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Choosing a New Wood Stove

Posted on April 01,2015 by ScottG in heat

Patricia Appelbaum is in the market for a new wood-burning stove, one without a catalytic element, to provide mostly supplemental heat for her 1,600-square-foot home. There are a lot of models to choose from, and that's part of the problem.

Upgrading a Shop’s Heating System

Posted on April 01,2015 by ScottG in hydronic

Matt Cooper's 1,800-square-foot woodworking shop sits on a 6-inch concrete slab heated with a radiant-floor system. Unfortunately, the on-demand water heater that Cooper uses to heats the water for the in-slab tubing isn't performing well. "I've been using a Takagi Jr. to heat it for the past couple of years but it's been no end of headaches," Cooper writes in a Q&A post at Green Building Advisor.

How to Choose the Right Mechanical System

Posted on April 01,2015 by ChrisBriley in boiler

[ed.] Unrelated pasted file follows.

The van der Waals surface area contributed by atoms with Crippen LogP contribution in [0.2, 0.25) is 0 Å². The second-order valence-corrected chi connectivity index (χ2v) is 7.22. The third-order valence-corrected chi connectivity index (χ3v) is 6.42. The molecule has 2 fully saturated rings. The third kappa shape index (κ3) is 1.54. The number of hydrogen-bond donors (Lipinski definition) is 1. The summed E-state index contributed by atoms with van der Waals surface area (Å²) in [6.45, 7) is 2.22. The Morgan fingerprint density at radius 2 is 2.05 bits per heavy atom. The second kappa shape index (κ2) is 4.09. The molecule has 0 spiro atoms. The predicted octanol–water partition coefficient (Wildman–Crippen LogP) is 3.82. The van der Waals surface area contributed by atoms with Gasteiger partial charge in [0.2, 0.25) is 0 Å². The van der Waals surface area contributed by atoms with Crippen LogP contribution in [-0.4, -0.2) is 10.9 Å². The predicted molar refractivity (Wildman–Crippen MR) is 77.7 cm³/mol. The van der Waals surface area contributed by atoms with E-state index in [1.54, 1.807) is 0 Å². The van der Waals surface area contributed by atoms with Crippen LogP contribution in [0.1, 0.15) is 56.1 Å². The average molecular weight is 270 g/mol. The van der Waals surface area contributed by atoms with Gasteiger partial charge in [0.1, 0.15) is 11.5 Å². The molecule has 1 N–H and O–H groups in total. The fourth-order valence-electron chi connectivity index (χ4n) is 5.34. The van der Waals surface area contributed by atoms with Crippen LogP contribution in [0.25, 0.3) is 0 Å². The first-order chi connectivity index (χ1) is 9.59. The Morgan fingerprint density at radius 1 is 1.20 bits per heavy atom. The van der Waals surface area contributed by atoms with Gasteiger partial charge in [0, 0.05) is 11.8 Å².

With any house, there are so many variables that influence the decision to choose one particular mechanical system over another: climate, house size, cost, local availability and cost of fuels and materials, and the lifestyle and preferences of the occupants. There is no “one-size-fits-all” system that we can reliably prescribe for all projects. Phil and I sat down over a good winter cocktail to share our views, anecdotes, battle scars, and wisdom on this important subject.

Can Switching to a Dual-Flush Toilet Save Heat?

Posted on April 01,2015 by user-1048334 in BTU

First off, my wife just joked that I used a photo of a “male bathroom”: seat up and two rolls of toilet paper. Regarding the heat savings mentioned in the headline, we'll see... I haven't done the math yet. But it is a minor claim occasionally made alongside the claim that these toilets save water.

Heating a Tight, Well-Insulated House

Posted on April 01,2015 by user-756436 in direct vent

If you build a small, tight, well-insulated home — in other words, a green home — it won’t need much heat. Since typical residential furnaces and boilers are rated at 40,000 to 80,000 Btuh, they are seriously oversized for a superinsulated home, which may have a heating design load as low as 10,000 to 15,000 Btuh. Builders have been struggling for decades with the question, “What’s the best way to heat a superinsulated home?” Your solution will depend in part on your answers to a couple of other questions:

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